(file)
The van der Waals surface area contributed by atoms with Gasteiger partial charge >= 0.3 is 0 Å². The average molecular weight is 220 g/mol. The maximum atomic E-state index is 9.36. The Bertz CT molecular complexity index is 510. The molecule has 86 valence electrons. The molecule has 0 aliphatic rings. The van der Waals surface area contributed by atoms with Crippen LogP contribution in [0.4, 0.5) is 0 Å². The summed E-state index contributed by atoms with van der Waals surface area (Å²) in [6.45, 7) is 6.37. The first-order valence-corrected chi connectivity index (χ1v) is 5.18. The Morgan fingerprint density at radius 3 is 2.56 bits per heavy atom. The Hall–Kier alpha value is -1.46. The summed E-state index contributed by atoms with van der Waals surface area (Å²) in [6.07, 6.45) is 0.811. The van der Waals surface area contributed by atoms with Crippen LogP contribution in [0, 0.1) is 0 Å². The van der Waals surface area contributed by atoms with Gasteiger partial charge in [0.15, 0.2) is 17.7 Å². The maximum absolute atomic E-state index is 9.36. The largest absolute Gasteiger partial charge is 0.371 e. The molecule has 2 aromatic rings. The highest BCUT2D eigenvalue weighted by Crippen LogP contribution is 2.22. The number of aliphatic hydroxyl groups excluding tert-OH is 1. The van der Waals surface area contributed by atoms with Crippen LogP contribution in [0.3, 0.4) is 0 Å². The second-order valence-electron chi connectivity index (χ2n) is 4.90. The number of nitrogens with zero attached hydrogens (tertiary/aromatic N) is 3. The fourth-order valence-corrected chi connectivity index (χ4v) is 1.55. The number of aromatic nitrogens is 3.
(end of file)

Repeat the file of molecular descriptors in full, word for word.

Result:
The van der Waals surface area contributed by atoms with Gasteiger partial charge >= 0.3 is 0 Å². The average molecular weight is 220 g/mol. The maximum atomic E-state index is 9.36. The Bertz CT molecular complexity index is 510. The molecule has 86 valence electrons. The molecule has 0 aliphatic rings. The van der Waals surface area contributed by atoms with Crippen LogP contribution in [0.4, 0.5) is 0 Å². The summed E-state index contributed by atoms with van der Waals surface area (Å²) in [6.45, 7) is 6.37. The first-order valence-corrected chi connectivity index (χ1v) is 5.18. The Morgan fingerprint density at radius 3 is 2.56 bits per heavy atom. The Hall–Kier alpha value is -1.46. The summed E-state index contributed by atoms with van der Waals surface area (Å²) in [6.07, 6.45) is 0.811. The van der Waals surface area contributed by atoms with Crippen LogP contribution in [0, 0.1) is 0 Å². The van der Waals surface area contributed by atoms with Gasteiger partial charge in [0.15, 0.2) is 17.7 Å². The maximum absolute atomic E-state index is 9.36. The largest absolute Gasteiger partial charge is 0.371 e. The molecule has 2 aromatic rings. The highest BCUT2D eigenvalue weighted by Crippen LogP contribution is 2.22. The number of aliphatic hydroxyl groups excluding tert-OH is 1. The van der Waals surface area contributed by atoms with Crippen LogP contribution in [0.3, 0.4) is 0 Å². The second-order valence-electron chi connectivity index (χ2n) is 4.90. The number of nitrogens with zero attached hydrogens (tertiary/aromatic N) is 3. The fourth-order valence-corrected chi connectivity index (χ4v) is 1.55. The number of aromatic nitrogens is 3.